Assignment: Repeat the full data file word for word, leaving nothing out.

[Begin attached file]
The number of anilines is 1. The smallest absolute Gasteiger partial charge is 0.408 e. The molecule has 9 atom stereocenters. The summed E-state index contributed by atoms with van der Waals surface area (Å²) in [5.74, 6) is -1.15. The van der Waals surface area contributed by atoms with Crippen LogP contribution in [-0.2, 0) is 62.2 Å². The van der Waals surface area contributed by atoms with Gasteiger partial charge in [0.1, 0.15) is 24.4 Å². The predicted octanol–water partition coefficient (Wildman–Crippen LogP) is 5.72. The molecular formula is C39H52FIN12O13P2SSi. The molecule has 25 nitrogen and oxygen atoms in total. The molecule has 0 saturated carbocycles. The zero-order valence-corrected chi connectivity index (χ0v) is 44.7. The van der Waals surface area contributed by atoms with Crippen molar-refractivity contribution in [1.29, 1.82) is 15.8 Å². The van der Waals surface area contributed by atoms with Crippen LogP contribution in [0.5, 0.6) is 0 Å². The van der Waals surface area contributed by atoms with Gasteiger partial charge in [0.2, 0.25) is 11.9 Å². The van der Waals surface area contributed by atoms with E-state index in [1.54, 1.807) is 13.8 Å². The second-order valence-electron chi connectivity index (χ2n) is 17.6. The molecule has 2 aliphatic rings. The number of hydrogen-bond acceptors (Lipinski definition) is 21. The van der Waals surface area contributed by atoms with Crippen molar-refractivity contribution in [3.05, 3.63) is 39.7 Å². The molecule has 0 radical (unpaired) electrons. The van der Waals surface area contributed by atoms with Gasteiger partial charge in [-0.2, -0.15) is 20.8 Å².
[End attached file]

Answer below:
The number of anilines is 1. The smallest absolute Gasteiger partial charge is 0.408 e. The molecule has 9 atom stereocenters. The summed E-state index contributed by atoms with van der Waals surface area (Å²) in [5.74, 6) is -1.15. The van der Waals surface area contributed by atoms with Crippen LogP contribution in [-0.2, 0) is 62.2 Å². The van der Waals surface area contributed by atoms with Gasteiger partial charge in [0.1, 0.15) is 24.4 Å². The predicted octanol–water partition coefficient (Wildman–Crippen LogP) is 5.72. The molecular formula is C39H52FIN12O13P2SSi. The molecule has 25 nitrogen and oxygen atoms in total. The molecule has 0 saturated carbocycles. The zero-order valence-corrected chi connectivity index (χ0v) is 44.7. The van der Waals surface area contributed by atoms with Crippen molar-refractivity contribution in [1.29, 1.82) is 15.8 Å². The van der Waals surface area contributed by atoms with Crippen LogP contribution in [0.5, 0.6) is 0 Å². The van der Waals surface area contributed by atoms with Gasteiger partial charge in [0.2, 0.25) is 11.9 Å². The van der Waals surface area contributed by atoms with E-state index in [1.54, 1.807) is 13.8 Å². The second-order valence-electron chi connectivity index (χ2n) is 17.6. The molecule has 2 aliphatic rings. The number of hydrogen-bond acceptors (Lipinski definition) is 21. The van der Waals surface area contributed by atoms with Crippen molar-refractivity contribution in [3.05, 3.63) is 39.7 Å². The molecule has 0 radical (unpaired) electrons. The van der Waals surface area contributed by atoms with Gasteiger partial charge in [-0.2, -0.15) is 20.8 Å².